In 1971 the artist wrote that Square Dance is based on a minimal description of a square and a cube, and that it sets out to investigate the possibility and consequences of inverting a described form comprised of four right angles set on a cyclic mechanism responding to 45° and 135° drive situation. He noted:’ The rhythm is set by the revolution per minute of each arm which is 0-6766. This is a constant and the form variation is arrived at by the timing of the switch system. This can be programmed or manually operated. Within the formal structure countless spatial and timing combinations are possible.’
The artist told the compiler (February 1972) that the precise movements of the Dance could be determined by the music which accompanied the performance (in this case, the music composed by Brian Hodgeson); ‘Square Dance was a successful design because it was enormously variable with its formations, offering simple or complex relationships; and the speed 75 rpm was correct.’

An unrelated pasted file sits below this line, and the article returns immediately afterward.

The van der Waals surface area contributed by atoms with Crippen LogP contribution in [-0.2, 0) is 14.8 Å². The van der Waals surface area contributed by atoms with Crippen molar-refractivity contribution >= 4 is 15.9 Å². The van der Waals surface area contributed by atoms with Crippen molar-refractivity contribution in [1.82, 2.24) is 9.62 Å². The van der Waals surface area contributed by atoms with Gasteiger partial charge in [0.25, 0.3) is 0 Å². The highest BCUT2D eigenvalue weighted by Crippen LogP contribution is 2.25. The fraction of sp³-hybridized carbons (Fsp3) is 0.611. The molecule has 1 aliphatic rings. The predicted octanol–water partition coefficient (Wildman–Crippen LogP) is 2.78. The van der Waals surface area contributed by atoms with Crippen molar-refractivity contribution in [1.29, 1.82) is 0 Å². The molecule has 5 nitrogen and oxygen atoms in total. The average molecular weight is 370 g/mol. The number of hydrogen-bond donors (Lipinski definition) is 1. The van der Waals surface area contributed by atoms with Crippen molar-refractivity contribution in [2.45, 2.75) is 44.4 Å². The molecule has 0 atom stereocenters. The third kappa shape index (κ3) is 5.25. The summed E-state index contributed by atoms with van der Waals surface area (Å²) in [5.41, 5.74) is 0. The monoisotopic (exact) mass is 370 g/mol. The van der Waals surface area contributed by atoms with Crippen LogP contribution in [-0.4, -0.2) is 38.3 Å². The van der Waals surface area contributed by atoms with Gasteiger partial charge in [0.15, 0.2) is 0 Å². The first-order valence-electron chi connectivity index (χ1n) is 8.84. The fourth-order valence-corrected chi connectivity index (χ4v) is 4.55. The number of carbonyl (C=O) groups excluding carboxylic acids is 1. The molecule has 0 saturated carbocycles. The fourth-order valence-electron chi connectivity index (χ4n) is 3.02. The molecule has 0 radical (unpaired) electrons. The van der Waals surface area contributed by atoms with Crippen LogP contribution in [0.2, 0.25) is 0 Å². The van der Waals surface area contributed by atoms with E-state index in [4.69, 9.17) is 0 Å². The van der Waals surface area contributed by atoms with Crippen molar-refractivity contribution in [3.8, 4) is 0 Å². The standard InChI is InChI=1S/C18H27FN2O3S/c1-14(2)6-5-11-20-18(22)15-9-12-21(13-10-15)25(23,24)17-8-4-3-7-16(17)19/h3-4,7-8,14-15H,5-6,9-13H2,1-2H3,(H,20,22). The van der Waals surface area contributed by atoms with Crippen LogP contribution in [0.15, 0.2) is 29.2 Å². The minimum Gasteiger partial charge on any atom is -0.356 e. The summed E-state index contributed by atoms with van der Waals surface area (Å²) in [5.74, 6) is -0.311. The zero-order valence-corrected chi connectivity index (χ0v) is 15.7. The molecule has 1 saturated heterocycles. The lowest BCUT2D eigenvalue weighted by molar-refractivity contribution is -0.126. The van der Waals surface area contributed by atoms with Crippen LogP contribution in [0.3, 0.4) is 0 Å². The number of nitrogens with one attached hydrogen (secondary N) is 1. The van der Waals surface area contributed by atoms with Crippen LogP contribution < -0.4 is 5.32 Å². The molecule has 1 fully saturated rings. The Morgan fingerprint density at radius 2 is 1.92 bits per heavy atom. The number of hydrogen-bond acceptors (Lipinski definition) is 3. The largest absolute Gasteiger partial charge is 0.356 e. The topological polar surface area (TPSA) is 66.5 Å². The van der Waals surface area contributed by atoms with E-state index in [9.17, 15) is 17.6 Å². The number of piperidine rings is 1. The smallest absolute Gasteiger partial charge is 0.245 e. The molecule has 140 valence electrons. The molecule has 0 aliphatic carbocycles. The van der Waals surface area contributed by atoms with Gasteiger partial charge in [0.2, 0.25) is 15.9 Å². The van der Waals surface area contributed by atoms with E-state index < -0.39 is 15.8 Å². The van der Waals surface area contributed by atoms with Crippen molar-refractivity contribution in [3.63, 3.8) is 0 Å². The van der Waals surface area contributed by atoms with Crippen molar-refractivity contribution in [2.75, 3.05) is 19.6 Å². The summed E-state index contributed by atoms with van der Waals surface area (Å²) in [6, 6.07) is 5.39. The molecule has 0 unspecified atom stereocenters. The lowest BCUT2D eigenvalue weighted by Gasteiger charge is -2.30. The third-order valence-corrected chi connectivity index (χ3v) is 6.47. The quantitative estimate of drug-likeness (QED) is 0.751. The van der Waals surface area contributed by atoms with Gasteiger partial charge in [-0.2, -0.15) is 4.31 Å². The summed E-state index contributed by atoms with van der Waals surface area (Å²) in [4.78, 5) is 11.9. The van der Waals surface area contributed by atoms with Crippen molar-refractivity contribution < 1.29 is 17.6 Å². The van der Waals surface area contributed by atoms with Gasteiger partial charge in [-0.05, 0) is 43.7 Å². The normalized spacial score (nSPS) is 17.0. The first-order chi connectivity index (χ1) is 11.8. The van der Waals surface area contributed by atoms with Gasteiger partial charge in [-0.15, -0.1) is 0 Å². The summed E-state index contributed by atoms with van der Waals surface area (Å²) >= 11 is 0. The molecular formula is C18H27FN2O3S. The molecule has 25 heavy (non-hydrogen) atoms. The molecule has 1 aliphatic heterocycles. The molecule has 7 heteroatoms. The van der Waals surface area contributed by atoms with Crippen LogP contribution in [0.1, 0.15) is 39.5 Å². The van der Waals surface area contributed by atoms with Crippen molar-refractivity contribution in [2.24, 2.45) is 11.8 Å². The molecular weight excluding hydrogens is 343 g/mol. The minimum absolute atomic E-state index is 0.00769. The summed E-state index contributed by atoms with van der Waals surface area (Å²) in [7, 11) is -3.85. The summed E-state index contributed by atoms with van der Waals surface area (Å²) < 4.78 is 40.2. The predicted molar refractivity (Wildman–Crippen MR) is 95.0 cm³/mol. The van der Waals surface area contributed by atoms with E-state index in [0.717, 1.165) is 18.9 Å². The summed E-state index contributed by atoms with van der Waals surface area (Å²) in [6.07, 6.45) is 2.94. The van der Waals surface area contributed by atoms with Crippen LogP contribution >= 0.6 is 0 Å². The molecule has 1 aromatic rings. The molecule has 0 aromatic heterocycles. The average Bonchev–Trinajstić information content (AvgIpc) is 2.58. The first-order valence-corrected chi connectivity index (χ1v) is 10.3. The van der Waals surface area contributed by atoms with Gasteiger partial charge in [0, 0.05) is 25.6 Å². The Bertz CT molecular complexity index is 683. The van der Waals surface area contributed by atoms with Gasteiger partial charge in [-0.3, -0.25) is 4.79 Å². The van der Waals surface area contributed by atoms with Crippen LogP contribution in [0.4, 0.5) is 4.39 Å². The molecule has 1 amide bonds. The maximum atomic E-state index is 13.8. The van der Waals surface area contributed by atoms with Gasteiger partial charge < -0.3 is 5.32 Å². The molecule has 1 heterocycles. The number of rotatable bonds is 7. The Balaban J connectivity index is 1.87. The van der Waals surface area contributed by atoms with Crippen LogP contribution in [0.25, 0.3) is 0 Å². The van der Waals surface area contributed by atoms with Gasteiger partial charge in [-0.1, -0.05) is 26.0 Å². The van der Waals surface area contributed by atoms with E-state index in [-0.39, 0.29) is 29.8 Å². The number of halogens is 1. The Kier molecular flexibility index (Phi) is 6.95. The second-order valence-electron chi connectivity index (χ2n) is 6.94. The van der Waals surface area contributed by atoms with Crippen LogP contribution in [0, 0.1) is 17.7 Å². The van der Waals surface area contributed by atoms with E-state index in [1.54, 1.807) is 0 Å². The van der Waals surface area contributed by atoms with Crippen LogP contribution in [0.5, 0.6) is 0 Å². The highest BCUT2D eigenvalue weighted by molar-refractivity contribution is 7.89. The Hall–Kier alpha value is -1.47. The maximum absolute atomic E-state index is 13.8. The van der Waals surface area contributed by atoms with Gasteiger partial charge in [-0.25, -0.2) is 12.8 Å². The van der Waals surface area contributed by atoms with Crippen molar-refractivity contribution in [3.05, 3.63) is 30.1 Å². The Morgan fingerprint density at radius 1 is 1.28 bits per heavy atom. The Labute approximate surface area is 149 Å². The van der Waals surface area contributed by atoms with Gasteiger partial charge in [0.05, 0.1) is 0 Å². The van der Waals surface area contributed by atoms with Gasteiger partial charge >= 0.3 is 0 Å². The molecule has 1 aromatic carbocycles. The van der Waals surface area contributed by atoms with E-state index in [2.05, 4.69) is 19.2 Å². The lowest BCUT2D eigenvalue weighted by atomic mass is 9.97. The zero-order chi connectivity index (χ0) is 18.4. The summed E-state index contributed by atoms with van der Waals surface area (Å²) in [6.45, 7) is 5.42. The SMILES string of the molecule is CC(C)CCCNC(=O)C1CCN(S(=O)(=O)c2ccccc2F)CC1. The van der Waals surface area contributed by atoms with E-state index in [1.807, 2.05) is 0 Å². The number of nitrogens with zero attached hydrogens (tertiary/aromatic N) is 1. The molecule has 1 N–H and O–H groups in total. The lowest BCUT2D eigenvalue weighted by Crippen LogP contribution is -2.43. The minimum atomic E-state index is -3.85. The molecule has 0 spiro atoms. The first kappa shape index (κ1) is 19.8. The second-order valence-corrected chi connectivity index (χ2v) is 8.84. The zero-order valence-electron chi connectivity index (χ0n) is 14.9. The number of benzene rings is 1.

He made out the following note for the exhibition of Mechanical Dance at the Royal College of Art, May 1970: ‘I hope that each dance will be able to perform within its own terms and relate to the other dances by physical movement. I hope to explore the possibilities of mood changes within a 30 minute time span. I do not propose to restrict my audience to a seated area, but let them position themselves at will, and costumed hosts will prevent any calamities. I also intend to exhibit working drawings and models.’
Published in The Tate Gallery Report 1970–1972, London 1972.